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The discussion aims to map out the future of advanced autos that will abide by the new fuel efficiency standards

Only weeks before the National Highway Traffic Safety Administration (NHTSA) is expected to complete the new fuel efficiency standards, the White House will hold a three-hour forum this Wednesday on the future of advanced vehicles.

The White House Council on Environmental Quality will host a forum on Wednesday called "Advanced Vehicles, Driving Growth." The discussion aims to map out the future of advanced autos that will abide by the new fuel efficiency standards.

"The Obama administration is bringing together diverse auto-sector stakeholders at a White House event to celebrate success stories in the remarkable resurgence of the auto industry and spotlight leaders who represent President Obama's vision of out-innovating and out-manufacturing the rest of the world," said Taryn Tuss, White House CEQ spokeswoman.

"In partnership with auto manufacturers, the United Auto Workers, states and environmental stakeholders, the Administration has developed historic fuel efficiency standards that will nearly double the fuel efficiency of cars and light duty trucks by 2025, save consumers $1.7 trillion at the pump, and encourage innovation and investment in technologies that increase our economic competitiveness and reduce our dependence on foreign oil."

The forum aims to continue taking suggestions for rule changes, mainly from foreign automakers from countries like Germany who feel the rules have been biased toward U.S. automakers.

Last year, major automakers, the state of California, and the White House agreed on the new Corporate Average Fuel Economy (CAFE) proposal for 2017-2025 that would boost fleet wide fuel economy to 54.5 mpg by 2025. The effort aims to reduce greenhouse gas emissions and lessen the country's dependency on foreign oil.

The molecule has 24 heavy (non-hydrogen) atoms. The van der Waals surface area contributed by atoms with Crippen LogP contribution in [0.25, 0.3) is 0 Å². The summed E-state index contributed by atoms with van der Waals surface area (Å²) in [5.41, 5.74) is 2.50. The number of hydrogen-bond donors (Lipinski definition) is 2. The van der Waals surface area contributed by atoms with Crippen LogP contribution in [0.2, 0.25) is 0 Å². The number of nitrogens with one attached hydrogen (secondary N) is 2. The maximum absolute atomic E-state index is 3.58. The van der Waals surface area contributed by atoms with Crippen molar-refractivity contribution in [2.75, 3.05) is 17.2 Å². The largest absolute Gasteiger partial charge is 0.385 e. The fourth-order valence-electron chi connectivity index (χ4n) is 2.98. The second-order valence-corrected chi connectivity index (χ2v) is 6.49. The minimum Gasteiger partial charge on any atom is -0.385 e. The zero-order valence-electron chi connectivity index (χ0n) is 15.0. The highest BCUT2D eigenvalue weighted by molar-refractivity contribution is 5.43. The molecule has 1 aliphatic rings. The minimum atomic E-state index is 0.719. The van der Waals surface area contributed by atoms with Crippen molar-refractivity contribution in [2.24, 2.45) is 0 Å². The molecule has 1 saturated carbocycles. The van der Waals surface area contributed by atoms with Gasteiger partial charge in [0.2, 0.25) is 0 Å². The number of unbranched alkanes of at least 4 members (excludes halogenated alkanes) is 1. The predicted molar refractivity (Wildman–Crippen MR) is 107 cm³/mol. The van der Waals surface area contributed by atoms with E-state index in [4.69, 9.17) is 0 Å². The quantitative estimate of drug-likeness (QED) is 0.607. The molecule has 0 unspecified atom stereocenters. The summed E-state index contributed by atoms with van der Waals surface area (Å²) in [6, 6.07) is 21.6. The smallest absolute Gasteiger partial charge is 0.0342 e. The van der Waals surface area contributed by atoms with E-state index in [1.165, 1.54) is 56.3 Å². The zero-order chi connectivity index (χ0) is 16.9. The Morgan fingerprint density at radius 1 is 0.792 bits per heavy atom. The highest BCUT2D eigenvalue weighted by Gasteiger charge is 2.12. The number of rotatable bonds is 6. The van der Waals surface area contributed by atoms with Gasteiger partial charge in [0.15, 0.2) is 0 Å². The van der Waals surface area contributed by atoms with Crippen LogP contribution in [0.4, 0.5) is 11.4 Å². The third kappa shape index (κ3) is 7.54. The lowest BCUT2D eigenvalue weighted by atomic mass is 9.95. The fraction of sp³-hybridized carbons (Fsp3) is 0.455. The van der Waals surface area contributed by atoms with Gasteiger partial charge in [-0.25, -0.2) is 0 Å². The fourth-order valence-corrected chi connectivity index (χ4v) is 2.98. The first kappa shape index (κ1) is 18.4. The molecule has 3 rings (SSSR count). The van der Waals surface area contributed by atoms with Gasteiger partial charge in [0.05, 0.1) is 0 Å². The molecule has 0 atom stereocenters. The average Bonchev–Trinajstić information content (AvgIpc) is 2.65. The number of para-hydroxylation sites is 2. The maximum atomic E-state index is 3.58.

The new fuel efficiency standards for 2017-2025 will cost the auto industry $157.3 billion and add an extra $2,000 to the sticker price of new autos, but it will save consumers $1.7 trillion at the gas pump.

The NHTSA will finalize the fuel efficiency standards by the end of July 2012.

Source: The Detroit News

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RE: Same old.
By MadMan007 on 6/26/2012 1:08:55 AM , Rating: 2
What is an "auto-sector stakeholder"?

That would be a group who holds a stake in the well-being of the industrial sector of automobiles. :)

UAW is included because I believe they received an ownership stake in GM as part of a compromise during the bailouts. Even if that isn't the case, as employees they are obviously directly affected by industry in which they work.

RE: Same old.
By ksherman on 6/26/2012 9:52:42 AM , Rating: 1
UAW is included because I believe they received an ownership stake in GM as part of a compromise during the bailouts. Even if that isn't the case, as employees they are obviously directly affected by industry in which they work.

And maybe they'll get a little excited about a long-term vision and be willing to make some short-term concessions? Wishful thinking, no doubt...

RE: Same old.
By johnsmith9875 on 6/26/2012 5:03:53 PM , Rating: 2
Yeah let's just ban unions like in china, then our auto employees will be committing suicide by jumping off buildings like at the Apple iphone factorys.

RE: Same old.
By WalksTheWalk on 6/26/2012 10:52:21 AM , Rating: 2
The UAW can be counted on to do what's in their best interest, regardless of the impact on its members, the company or anyone else.